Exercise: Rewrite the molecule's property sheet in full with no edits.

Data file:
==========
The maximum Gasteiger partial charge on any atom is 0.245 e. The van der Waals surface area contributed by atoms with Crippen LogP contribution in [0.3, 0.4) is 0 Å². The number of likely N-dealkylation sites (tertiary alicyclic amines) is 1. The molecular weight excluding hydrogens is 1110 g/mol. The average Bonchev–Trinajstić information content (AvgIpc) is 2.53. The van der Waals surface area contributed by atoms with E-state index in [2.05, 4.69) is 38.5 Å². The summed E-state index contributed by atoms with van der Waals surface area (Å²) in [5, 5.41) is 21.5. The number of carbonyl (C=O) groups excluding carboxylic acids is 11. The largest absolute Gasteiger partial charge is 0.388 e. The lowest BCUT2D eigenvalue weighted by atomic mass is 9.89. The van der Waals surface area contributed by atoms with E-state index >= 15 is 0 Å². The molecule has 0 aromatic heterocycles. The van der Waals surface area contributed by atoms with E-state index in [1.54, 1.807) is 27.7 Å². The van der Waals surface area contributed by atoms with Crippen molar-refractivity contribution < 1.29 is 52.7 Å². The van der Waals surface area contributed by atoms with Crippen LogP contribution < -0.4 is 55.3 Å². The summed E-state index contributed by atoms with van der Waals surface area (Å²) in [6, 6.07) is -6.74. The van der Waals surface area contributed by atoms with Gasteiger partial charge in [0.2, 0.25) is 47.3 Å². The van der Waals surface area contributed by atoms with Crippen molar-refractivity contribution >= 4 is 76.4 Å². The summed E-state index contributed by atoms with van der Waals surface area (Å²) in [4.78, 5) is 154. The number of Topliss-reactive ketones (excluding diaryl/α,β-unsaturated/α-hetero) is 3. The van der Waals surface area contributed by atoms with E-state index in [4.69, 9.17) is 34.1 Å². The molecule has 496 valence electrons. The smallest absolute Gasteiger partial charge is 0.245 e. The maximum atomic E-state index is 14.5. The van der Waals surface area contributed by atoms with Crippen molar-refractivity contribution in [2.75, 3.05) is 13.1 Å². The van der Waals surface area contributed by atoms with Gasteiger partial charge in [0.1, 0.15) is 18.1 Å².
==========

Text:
The maximum Gasteiger partial charge on any atom is 0.245 e. The van der Waals surface area contributed by atoms with Crippen LogP contribution in [0.3, 0.4) is 0 Å². The number of likely N-dealkylation sites (tertiary alicyclic amines) is 1. The molecular weight excluding hydrogens is 1110 g/mol. The average Bonchev–Trinajstić information content (AvgIpc) is 2.53. The van der Waals surface area contributed by atoms with E-state index in [2.05, 4.69) is 38.5 Å². The summed E-state index contributed by atoms with van der Waals surface area (Å²) in [5, 5.41) is 21.5. The number of carbonyl (C=O) groups excluding carboxylic acids is 11. The largest absolute Gasteiger partial charge is 0.388 e. The lowest BCUT2D eigenvalue weighted by atomic mass is 9.89. The van der Waals surface area contributed by atoms with E-state index >= 15 is 0 Å². The molecule has 0 aromatic heterocycles. The van der Waals surface area contributed by atoms with E-state index in [1.54, 1.807) is 27.7 Å². The van der Waals surface area contributed by atoms with Crippen molar-refractivity contribution < 1.29 is 52.7 Å². The van der Waals surface area contributed by atoms with Crippen LogP contribution < -0.4 is 55.3 Å². The summed E-state index contributed by atoms with van der Waals surface area (Å²) in [6, 6.07) is -6.74. The van der Waals surface area contributed by atoms with Gasteiger partial charge in [0.2, 0.25) is 47.3 Å². The van der Waals surface area contributed by atoms with Crippen molar-refractivity contribution >= 4 is 76.4 Å². The summed E-state index contributed by atoms with van der Waals surface area (Å²) in [4.78, 5) is 154. The number of Topliss-reactive ketones (excluding diaryl/α,β-unsaturated/α-hetero) is 3. The van der Waals surface area contributed by atoms with E-state index in [4.69, 9.17) is 34.1 Å². The molecule has 496 valence electrons. The smallest absolute Gasteiger partial charge is 0.245 e. The maximum atomic E-state index is 14.5. The van der Waals surface area contributed by atoms with Crippen molar-refractivity contribution in [2.75, 3.05) is 13.1 Å². The van der Waals surface area contributed by atoms with Gasteiger partial charge in [0.1, 0.15) is 18.1 Å².